Going further, you indicate in your text that the work will "speak" of "influences" and "attractions", you even go so far as to suggest the idea that it "will tell the story of a human being influencing the world around him, despite resistance, inertia and sometimes enmity.” It is hard to believe, however, that this is "programme music" as it was known in the 19th and early 20th century... Could you clarify the meaning of your metaphor?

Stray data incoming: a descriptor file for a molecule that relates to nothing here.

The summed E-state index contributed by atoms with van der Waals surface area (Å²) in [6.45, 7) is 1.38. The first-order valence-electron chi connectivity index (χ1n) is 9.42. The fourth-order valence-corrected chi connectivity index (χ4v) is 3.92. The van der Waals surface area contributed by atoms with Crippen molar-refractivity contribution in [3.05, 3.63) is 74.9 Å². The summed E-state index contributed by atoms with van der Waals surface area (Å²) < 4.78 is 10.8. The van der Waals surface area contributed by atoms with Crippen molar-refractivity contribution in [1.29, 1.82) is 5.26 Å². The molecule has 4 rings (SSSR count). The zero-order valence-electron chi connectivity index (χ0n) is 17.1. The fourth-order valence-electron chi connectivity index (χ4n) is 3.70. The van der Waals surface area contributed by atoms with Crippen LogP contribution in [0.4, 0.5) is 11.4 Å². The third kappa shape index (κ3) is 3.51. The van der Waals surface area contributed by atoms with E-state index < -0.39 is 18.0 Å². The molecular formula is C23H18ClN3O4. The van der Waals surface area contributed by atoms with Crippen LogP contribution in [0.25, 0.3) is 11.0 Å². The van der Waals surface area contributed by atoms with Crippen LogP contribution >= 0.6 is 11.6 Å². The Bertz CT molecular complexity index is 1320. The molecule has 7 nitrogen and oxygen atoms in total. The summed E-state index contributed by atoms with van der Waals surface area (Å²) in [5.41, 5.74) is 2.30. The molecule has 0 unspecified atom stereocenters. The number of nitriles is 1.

Naturally, this is only a metaphor. Our brain is made in such a way that we develop an irrepressible tendency to try to predict the future, even if only the future in the shortest sense of the word (less than a second for example) when we listen to music and even a spoken phrase. This phenomenon has long been studied by philosophers and scientists. Think of it as if we were dealing with magnets drawing us to them. Music possesses this phenomenon of attraction on several levels. Our current Western civilisation, still in the grips of the same tonal music - even more so with the global rise of pop music - confirms this entirely. We know that such and such a chord will end a phrase or a work; even if you don't know its name, you can feel it. This power of attraction, which is linked to prediction, has tended to disappear in different styles of contemporary music. I want to reintegrate it without falling into neo-tonality or returning to the traditional forms of the past. For example, hearing a slow repetitive sound rotation that accelerates and goes up towards the higher registers makes us imagine it as a force of attraction for other voices, like a star around which planets revolve due to its gravitational pull. The other voices will then approach it and try to embrace its movement as well as its sound. A voice will attract another towards it and shape its development. Again, all of this is only possible thanks to the technology of computers. For me, sounds are no longer just an acoustic phenomena, but they are objects that send information to each other and influence each other. Sounds speak to one another, one might say. I'm sure we are here at the start of something that is just beginning and could have great significance in future music - if we accept that music goes beyond mere entertainment or the object of fascination of purely conceptual avant-gardist trends in which sounds no longer have any importance. For this reason, it is necessary to continue working with the sounds themselves and not to reject what they contain in them as a source of new expressions. I'm currently thinking about some sort of sound attraction theory.